One of Rawls’s more important contributions to political theory was his concept of the original position in which individuals decide principles of justice from behind a veil of ignorance. The purpose of Rawls’s thought experiment was to weed out any preconceived notions of social position or privilege in order to devise the fairest of social arrangements – the general idea being that ignorance of one’s social position and capabilities will result in the creation of the fairest and most equitable of frameworks. As Rawls noted, in the original position “no one knows his place in society, his class position or social status, nor does anyone know his fortune in the distribution of natural assets and abilities, his intelligence, strength, and the like. I shall even assume that the parties do not know their conceptions of the good or their special psychological propensities. The principles of justice are chosen behind a veil of ignorance.” Rawls’s special claim is that all those in the original position would adopt a risk-minimizing strategy that would maximize the position of the least well off.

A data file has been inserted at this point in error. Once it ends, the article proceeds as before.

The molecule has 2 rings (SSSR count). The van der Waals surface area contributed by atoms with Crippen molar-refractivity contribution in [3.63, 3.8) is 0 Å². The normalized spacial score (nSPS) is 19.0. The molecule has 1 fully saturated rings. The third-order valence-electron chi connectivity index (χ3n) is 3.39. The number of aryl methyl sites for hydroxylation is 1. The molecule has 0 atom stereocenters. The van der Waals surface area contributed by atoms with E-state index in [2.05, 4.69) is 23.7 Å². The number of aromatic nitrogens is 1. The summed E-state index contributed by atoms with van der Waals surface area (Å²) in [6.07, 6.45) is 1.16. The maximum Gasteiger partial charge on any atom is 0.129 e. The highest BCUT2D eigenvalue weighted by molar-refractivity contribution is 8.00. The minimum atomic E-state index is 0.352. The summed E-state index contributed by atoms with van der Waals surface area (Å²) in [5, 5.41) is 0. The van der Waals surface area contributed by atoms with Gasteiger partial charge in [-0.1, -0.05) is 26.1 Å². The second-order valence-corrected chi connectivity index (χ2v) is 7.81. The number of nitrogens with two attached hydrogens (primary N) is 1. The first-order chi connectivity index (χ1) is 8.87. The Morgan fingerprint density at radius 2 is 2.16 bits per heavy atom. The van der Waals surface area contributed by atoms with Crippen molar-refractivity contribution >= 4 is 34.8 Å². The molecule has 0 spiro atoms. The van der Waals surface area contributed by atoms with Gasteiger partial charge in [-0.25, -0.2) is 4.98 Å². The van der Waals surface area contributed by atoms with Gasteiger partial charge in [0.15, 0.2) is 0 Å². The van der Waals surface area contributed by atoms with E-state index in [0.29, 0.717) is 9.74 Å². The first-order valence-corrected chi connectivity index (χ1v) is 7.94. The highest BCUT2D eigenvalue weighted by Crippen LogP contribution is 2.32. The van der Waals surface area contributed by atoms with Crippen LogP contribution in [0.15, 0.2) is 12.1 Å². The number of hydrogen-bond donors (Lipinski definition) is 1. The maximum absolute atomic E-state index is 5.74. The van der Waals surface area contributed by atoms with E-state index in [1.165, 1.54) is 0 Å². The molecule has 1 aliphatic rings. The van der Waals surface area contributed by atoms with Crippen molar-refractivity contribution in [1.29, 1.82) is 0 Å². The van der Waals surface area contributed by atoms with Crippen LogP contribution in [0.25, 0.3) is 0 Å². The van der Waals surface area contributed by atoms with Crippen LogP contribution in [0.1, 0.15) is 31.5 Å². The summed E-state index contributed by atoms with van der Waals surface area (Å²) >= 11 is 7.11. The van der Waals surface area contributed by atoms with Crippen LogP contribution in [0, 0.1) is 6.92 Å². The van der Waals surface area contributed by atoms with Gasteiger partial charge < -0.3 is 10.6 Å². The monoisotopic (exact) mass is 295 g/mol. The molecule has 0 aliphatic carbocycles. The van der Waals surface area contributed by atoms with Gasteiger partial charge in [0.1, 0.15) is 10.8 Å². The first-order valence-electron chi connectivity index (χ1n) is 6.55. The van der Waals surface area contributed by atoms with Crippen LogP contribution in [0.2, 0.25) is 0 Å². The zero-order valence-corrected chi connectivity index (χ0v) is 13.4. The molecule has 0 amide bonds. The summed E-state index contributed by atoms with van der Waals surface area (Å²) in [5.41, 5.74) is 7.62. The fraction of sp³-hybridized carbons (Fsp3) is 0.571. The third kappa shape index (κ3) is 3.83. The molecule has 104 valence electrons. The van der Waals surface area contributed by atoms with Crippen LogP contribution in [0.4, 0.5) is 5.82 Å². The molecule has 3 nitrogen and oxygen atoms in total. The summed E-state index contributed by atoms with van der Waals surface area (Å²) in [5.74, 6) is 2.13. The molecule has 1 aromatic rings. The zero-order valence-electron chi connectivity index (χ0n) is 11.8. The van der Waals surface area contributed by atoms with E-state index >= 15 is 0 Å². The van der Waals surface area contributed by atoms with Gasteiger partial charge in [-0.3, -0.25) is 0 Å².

Rawls understandably chose a reference class of Homo sapiens, but for reasons already discussed, there is no good reason to exclude nonhumans from this thought experiment. In fact, one could argue that Rawls provisioned, either intentionally or unintentionally, the inclusion of nonhumans by virtue of including psychological and physical propensities in the list. Consequently, Rawls’s veil of ignorance should also obscure knowledge of one’s species.

Decisions about justice and fairness, argued Rawls, would ultimately lead to consensus on issues of rights and duties and the distribution of social and economic advantages. In regards to how these principles were to be executed, Rawls suggested that they be crafted in such a way as to be of the greatest benefit to the least-advantaged members of society. Considering that nonhumans are completely shut-out from the social contract and carry negligible social standing, they should be considered among the most least-advantaged (applying what is referred to as the difference principle).